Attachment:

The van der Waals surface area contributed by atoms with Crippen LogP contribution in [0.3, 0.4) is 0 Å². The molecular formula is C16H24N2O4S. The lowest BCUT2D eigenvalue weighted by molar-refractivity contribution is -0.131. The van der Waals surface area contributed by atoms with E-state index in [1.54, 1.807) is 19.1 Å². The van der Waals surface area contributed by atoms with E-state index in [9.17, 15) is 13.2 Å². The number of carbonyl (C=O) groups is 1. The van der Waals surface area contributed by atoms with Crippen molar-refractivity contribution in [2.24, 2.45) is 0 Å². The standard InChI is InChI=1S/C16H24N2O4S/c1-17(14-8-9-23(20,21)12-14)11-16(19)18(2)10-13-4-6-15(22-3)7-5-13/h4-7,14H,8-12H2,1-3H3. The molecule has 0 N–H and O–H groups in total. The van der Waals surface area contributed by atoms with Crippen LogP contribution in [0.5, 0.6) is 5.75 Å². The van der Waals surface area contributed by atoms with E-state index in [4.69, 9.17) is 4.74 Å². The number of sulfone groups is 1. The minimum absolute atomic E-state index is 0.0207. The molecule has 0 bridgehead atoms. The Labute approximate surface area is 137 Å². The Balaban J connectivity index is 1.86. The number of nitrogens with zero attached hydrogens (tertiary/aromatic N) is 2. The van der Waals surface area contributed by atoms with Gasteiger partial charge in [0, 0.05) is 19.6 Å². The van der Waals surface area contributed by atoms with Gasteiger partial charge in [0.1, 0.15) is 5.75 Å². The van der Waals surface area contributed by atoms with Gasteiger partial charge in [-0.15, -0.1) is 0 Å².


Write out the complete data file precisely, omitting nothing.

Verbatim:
The van der Waals surface area contributed by atoms with Crippen LogP contribution in [0.3, 0.4) is 0 Å². The molecular formula is C16H24N2O4S. The lowest BCUT2D eigenvalue weighted by molar-refractivity contribution is -0.131. The van der Waals surface area contributed by atoms with E-state index in [1.54, 1.807) is 19.1 Å². The van der Waals surface area contributed by atoms with E-state index in [9.17, 15) is 13.2 Å². The number of carbonyl (C=O) groups is 1. The van der Waals surface area contributed by atoms with Crippen molar-refractivity contribution in [2.24, 2.45) is 0 Å². The standard InChI is InChI=1S/C16H24N2O4S/c1-17(14-8-9-23(20,21)12-14)11-16(19)18(2)10-13-4-6-15(22-3)7-5-13/h4-7,14H,8-12H2,1-3H3. The molecule has 0 N–H and O–H groups in total. The van der Waals surface area contributed by atoms with Crippen LogP contribution in [0.5, 0.6) is 5.75 Å². The van der Waals surface area contributed by atoms with E-state index in [4.69, 9.17) is 4.74 Å². The number of sulfone groups is 1. The minimum absolute atomic E-state index is 0.0207. The molecule has 0 bridgehead atoms. The Labute approximate surface area is 137 Å². The Balaban J connectivity index is 1.86. The number of nitrogens with zero attached hydrogens (tertiary/aromatic N) is 2. The van der Waals surface area contributed by atoms with Gasteiger partial charge in [0, 0.05) is 19.6 Å². The van der Waals surface area contributed by atoms with Gasteiger partial charge in [0.1, 0.15) is 5.75 Å². The van der Waals surface area contributed by atoms with Gasteiger partial charge in [-0.15, -0.1) is 0 Å².